Minix (proper spelling MINIX ) is a free unixoides operating system that was developed by Andrew S. Tanenbaum at the Free University of Amsterdam as a teaching system. The source code of Minix kernel consists of about 10,000 lines, mainly in the C programming language, and is part of Tanenbaum textbook Operating Systems - Design and Implementation. One motivation for Minix was, among other things, that the source code of UNIX was no longer for educational purposes at universities.
The system was first developed around 1987 also for students of available hardware (PC with Intel 8088 processor, 512 kilobytes of RAM, a floppy disk drive ), but contained all the system calls the Unix version 7 It realized multi-tasking processes (tasks in Minix ) Pipes, signals, and contained, in addition to a micro- kernel re-implementations of many Unix commands, an editor and a C compiler. Due to lack of hardware support no memory protection and virtual memory was not realized, and the network support was lacking at first.
Later, the system was applied to other processors (Intel 80286 and 80386, Motorola 68000 line, Sun SPARC) ported and expanded.
Minix served the Finnish computer science student Linus Torvalds as the development environment for its kernel Linux. Torvalds initially wanted to try out the capabilities of the new Intel 80386 processor line (multi-tasking, paging ), but then developed a fully functional kernel virtual memory and memory protection mechanisms. The commands and the C compiler have been replaced by GNU versions.
Minix never played an important role among the operating systems. The license Andrew S. Tanenbaum policy which, although open to put his source code, but not released for reuse or modification was restrictive. A license change to BSD license was only in April 2000.
An important conceptual component is the micro- kernel approach, in contrast to the concept of the monolithic kernel. At the lowest level are the scheduler as a task and the device driver tasks. The file system and memory management run as per a task in the middle tier. At the top level through the user programs. The system calls are implemented via messages to the tasks of the lower levels, as well as communicate the system tasks via messages.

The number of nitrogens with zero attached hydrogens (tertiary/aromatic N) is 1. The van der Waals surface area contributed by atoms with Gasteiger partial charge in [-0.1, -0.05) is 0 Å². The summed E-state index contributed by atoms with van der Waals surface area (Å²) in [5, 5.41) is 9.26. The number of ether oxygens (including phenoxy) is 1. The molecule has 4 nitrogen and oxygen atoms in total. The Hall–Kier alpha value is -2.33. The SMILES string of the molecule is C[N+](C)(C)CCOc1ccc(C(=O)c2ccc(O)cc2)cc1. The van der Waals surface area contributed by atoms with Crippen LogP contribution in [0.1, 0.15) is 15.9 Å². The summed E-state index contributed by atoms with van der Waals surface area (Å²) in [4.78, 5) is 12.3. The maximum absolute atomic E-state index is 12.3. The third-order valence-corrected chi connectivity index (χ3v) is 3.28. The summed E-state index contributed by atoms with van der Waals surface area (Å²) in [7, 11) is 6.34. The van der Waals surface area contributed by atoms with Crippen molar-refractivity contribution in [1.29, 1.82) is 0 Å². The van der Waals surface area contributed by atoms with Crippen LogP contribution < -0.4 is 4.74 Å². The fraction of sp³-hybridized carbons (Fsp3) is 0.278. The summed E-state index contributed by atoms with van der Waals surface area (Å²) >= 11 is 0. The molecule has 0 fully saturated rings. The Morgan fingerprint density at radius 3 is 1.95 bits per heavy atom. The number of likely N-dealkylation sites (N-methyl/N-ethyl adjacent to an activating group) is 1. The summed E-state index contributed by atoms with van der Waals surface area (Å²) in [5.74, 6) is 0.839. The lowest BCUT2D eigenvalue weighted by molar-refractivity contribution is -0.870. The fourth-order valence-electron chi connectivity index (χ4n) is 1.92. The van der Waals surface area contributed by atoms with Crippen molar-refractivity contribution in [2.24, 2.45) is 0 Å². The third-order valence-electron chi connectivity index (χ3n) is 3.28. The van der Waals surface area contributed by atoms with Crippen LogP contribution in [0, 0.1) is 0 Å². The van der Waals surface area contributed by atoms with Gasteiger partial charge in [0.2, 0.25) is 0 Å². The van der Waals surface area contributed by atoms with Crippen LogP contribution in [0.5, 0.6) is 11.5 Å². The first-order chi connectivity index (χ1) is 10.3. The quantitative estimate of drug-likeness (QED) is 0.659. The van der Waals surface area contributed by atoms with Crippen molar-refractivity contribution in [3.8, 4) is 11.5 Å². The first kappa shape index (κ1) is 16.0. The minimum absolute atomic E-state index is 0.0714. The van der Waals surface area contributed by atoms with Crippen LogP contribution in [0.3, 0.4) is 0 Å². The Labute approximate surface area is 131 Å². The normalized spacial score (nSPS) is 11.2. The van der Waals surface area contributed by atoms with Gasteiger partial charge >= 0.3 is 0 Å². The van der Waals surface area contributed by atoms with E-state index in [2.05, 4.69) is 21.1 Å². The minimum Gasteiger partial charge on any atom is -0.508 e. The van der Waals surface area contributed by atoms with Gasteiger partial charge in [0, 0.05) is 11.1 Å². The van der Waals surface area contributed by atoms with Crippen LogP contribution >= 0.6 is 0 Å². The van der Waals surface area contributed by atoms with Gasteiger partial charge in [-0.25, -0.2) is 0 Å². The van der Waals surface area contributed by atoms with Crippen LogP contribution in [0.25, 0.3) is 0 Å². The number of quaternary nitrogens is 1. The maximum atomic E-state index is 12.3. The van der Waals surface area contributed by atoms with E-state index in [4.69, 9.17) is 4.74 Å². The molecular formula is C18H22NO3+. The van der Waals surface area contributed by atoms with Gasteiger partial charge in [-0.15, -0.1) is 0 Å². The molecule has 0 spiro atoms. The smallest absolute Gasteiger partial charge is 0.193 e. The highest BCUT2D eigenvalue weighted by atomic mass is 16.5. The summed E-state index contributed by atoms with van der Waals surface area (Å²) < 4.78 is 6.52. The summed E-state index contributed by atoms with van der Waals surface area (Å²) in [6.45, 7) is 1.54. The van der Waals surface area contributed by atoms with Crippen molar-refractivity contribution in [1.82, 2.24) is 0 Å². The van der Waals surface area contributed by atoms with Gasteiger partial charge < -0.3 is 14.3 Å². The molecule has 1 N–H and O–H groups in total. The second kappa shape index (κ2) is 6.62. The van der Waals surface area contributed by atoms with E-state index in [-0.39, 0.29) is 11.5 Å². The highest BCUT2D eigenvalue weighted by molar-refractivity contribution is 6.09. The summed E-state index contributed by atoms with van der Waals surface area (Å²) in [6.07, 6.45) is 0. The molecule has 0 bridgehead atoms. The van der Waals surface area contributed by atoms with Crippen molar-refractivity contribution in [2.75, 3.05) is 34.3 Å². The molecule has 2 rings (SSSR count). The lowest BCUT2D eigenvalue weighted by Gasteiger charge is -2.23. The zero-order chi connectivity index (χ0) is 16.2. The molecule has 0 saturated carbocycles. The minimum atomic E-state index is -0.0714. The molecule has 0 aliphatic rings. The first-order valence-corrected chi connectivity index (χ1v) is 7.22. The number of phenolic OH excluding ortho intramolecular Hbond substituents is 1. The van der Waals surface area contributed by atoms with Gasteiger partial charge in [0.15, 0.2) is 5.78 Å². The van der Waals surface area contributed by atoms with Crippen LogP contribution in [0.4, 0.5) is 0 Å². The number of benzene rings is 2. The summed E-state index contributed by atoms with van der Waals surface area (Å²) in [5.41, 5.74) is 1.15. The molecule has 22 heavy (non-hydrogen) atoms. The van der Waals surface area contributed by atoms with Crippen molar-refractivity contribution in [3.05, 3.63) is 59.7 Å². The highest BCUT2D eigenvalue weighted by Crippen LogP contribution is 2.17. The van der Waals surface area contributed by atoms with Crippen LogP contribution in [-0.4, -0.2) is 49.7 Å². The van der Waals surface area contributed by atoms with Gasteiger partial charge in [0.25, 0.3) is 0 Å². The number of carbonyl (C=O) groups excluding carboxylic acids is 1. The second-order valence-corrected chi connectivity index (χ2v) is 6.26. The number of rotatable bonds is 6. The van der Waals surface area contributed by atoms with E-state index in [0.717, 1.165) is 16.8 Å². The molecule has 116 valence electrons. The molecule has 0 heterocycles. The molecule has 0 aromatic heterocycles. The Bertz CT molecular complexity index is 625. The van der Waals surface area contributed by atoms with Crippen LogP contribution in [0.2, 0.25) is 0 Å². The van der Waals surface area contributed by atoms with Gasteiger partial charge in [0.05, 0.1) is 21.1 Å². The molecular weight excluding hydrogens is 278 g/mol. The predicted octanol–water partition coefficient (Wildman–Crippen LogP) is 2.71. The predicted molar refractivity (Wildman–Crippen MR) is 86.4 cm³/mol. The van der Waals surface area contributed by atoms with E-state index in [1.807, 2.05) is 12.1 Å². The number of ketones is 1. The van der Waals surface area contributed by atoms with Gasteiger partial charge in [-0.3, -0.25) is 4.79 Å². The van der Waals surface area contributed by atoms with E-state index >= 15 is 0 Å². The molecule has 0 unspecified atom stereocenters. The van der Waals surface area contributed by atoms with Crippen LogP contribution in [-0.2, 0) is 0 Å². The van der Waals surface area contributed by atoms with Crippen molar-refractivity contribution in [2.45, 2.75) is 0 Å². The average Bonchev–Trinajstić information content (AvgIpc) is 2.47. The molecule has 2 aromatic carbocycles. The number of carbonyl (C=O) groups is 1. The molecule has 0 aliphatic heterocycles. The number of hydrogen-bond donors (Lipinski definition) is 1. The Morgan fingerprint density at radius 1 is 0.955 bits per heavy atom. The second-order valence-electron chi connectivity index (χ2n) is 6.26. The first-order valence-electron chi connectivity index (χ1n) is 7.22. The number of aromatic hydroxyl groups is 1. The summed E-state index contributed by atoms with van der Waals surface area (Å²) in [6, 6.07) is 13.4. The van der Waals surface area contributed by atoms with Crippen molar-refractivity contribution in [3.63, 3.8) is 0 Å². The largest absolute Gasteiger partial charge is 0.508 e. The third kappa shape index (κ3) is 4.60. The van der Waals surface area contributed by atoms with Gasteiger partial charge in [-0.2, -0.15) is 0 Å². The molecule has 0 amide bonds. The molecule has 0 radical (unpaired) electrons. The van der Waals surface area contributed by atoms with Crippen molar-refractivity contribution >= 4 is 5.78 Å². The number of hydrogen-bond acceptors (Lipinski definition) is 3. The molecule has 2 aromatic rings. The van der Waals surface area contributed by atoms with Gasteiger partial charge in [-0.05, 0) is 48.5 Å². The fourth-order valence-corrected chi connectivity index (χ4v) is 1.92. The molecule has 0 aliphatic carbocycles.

Dispute about Linux and Minix
1992 attacked Andrew S. Tanenbaum on Linux because of an outdated view from his designs and to a liberal model of development. Tanenbaum pointed to the advantages of Minix and Linux criticized sharply. The corresponding points of criticism of then also take still partly running on Linux. Despite the partly justified criticism Tanenbaum overlooked but the various motivations of the two systems, which made many of the criticisms redundant. In his books Tanenbaum Linux and other open source operating systems treated only very briefly.
2005 appeared a new version Minix 3 This system is designed, in contrast to his predecessors, not only as a teaching system. It is POSIX compliant, includes network support and uses the protected memory management of the newer Intel processors. Device drivers run at the top level in user mode, so this system is very reliable - in Minix 2 drivers were still at the lowest level. All programs that need to run in privileged kernel mode, together have only about 4000 lines of code. The system is protected with a modified BSD license since April 2000 and allows private and commercial uses including own extensions. Minix 3 is thus free software, and compatible with the GNU General Public License.
Furthermore, there are server processes. One particular of these is the reincarnation server. He starts a new copy of a device driver, if this "died" is. If the device driver does not yet finished, but not responding correctly or not, he is the reincarnation server terminated ( kill) and then also restarted. This is only possible because the device driver a normal program in user mode - and not a kernel module - is.
On PCs, the system can be started from the CD to be installed on the hard disk ( Live CD ) or. As with previous versions, over 100 programs and the complete source code, including C compiler are included.
Minix - VMD
Minix - VMD is an enhanced version of the teaching operating system Minix 2 Unlike the original Minix it is neither a teaching system nor a generally usable operating system, but it was created to fulfill specific tasks.
The 32 -bit Minix was extended by programmers Philip Homburg and Kees Bot is a virtual memory management and the X11 system.
The name is derived from Minix 386vm - ie a Minix for i386 machine with virtual memory - from. The D of VMD stands in BSD for distribution.
The mascot of Minix is a raccoon, because it was small and smart, according to Andrew Tanenbaum and "bugs" eat (English for both beetles and bugs ). A name was not awarded.